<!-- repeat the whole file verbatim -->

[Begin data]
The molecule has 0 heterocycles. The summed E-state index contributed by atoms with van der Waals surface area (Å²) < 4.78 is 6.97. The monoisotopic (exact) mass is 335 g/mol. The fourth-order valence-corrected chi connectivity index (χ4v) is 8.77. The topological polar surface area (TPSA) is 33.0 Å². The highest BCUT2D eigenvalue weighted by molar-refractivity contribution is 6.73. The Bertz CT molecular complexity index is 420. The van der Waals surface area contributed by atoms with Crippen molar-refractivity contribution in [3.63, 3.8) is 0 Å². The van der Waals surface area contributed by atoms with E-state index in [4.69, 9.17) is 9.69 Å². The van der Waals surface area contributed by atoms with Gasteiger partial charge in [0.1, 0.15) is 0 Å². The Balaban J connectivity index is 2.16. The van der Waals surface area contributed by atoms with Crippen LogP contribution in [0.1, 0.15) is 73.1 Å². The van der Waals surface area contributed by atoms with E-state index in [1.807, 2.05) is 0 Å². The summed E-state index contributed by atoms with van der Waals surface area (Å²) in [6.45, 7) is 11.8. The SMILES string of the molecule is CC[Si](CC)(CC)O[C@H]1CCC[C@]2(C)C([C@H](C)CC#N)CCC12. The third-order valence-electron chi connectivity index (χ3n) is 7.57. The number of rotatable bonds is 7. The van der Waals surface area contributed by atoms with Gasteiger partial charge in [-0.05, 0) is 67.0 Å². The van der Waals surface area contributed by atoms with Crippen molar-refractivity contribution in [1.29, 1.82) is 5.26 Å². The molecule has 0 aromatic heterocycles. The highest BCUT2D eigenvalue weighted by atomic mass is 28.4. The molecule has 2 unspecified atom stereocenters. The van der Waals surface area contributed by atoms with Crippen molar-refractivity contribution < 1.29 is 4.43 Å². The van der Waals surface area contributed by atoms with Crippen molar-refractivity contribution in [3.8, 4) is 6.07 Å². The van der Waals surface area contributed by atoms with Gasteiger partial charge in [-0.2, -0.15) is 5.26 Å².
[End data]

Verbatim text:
The molecule has 0 heterocycles. The summed E-state index contributed by atoms with van der Waals surface area (Å²) < 4.78 is 6.97. The monoisotopic (exact) mass is 335 g/mol. The fourth-order valence-corrected chi connectivity index (χ4v) is 8.77. The topological polar surface area (TPSA) is 33.0 Å². The highest BCUT2D eigenvalue weighted by molar-refractivity contribution is 6.73. The Bertz CT molecular complexity index is 420. The van der Waals surface area contributed by atoms with Crippen molar-refractivity contribution in [3.63, 3.8) is 0 Å². The van der Waals surface area contributed by atoms with E-state index in [4.69, 9.17) is 9.69 Å². The van der Waals surface area contributed by atoms with Gasteiger partial charge in [0.1, 0.15) is 0 Å². The Balaban J connectivity index is 2.16. The van der Waals surface area contributed by atoms with Crippen LogP contribution in [0.1, 0.15) is 73.1 Å². The van der Waals surface area contributed by atoms with E-state index in [1.807, 2.05) is 0 Å². The summed E-state index contributed by atoms with van der Waals surface area (Å²) in [6.45, 7) is 11.8. The SMILES string of the molecule is CC[Si](CC)(CC)O[C@H]1CCC[C@]2(C)C([C@H](C)CC#N)CCC12. The third-order valence-electron chi connectivity index (χ3n) is 7.57. The number of rotatable bonds is 7. The van der Waals surface area contributed by atoms with Gasteiger partial charge in [-0.05, 0) is 67.0 Å². The van der Waals surface area contributed by atoms with Crippen molar-refractivity contribution in [1.29, 1.82) is 5.26 Å². The molecule has 0 aromatic heterocycles. The highest BCUT2D eigenvalue weighted by atomic mass is 28.4. The molecule has 2 unspecified atom stereocenters. The van der Waals surface area contributed by atoms with Crippen molar-refractivity contribution < 1.29 is 4.43 Å². The van der Waals surface area contributed by atoms with Crippen molar-refractivity contribution in [3.8, 4) is 6.07 Å². The van der Waals surface area contributed by atoms with Gasteiger partial charge in [-0.2, -0.15) is 5.26 Å².